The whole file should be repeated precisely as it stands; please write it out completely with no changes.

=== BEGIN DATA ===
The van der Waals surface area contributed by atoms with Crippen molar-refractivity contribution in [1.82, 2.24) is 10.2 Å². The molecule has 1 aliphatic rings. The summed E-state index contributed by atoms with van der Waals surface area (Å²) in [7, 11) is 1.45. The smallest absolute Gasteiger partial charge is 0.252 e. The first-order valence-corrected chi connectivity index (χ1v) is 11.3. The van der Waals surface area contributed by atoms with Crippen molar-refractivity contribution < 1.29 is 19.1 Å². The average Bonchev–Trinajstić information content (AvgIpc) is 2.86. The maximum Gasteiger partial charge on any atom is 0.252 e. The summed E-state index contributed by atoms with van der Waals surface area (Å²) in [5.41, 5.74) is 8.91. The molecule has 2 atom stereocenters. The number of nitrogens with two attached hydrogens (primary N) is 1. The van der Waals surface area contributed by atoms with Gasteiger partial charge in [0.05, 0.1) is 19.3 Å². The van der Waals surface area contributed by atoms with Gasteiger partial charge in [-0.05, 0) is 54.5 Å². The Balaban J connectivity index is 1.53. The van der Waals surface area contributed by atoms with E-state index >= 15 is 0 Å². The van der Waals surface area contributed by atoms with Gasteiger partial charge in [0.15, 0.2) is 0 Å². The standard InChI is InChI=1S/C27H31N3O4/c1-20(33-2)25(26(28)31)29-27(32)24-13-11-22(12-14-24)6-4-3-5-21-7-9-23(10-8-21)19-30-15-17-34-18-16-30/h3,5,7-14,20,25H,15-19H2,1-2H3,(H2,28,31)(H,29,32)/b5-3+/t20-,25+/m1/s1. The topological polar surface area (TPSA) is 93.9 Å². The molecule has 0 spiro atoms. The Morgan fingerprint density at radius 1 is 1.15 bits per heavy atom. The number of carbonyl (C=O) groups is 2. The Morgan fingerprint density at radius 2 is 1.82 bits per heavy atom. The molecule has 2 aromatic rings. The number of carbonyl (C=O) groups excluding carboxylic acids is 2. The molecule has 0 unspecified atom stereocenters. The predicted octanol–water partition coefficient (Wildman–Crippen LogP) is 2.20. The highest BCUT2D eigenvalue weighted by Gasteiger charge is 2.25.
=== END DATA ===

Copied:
The van der Waals surface area contributed by atoms with Crippen molar-refractivity contribution in [1.82, 2.24) is 10.2 Å². The molecule has 1 aliphatic rings. The summed E-state index contributed by atoms with van der Waals surface area (Å²) in [7, 11) is 1.45. The smallest absolute Gasteiger partial charge is 0.252 e. The first-order valence-corrected chi connectivity index (χ1v) is 11.3. The van der Waals surface area contributed by atoms with Crippen molar-refractivity contribution < 1.29 is 19.1 Å². The average Bonchev–Trinajstić information content (AvgIpc) is 2.86. The maximum Gasteiger partial charge on any atom is 0.252 e. The summed E-state index contributed by atoms with van der Waals surface area (Å²) in [5.41, 5.74) is 8.91. The molecule has 2 atom stereocenters. The number of nitrogens with two attached hydrogens (primary N) is 1. The van der Waals surface area contributed by atoms with Gasteiger partial charge in [0.05, 0.1) is 19.3 Å². The van der Waals surface area contributed by atoms with Gasteiger partial charge in [-0.05, 0) is 54.5 Å². The Balaban J connectivity index is 1.53. The van der Waals surface area contributed by atoms with E-state index >= 15 is 0 Å². The van der Waals surface area contributed by atoms with Gasteiger partial charge in [0.15, 0.2) is 0 Å². The standard InChI is InChI=1S/C27H31N3O4/c1-20(33-2)25(26(28)31)29-27(32)24-13-11-22(12-14-24)6-4-3-5-21-7-9-23(10-8-21)19-30-15-17-34-18-16-30/h3,5,7-14,20,25H,15-19H2,1-2H3,(H2,28,31)(H,29,32)/b5-3+/t20-,25+/m1/s1. The topological polar surface area (TPSA) is 93.9 Å². The molecule has 0 spiro atoms. The Morgan fingerprint density at radius 1 is 1.15 bits per heavy atom. The number of carbonyl (C=O) groups is 2. The Morgan fingerprint density at radius 2 is 1.82 bits per heavy atom. The molecule has 2 aromatic rings. The number of carbonyl (C=O) groups excluding carboxylic acids is 2. The molecule has 0 unspecified atom stereocenters. The predicted octanol–water partition coefficient (Wildman–Crippen LogP) is 2.20. The highest BCUT2D eigenvalue weighted by Gasteiger charge is 2.25.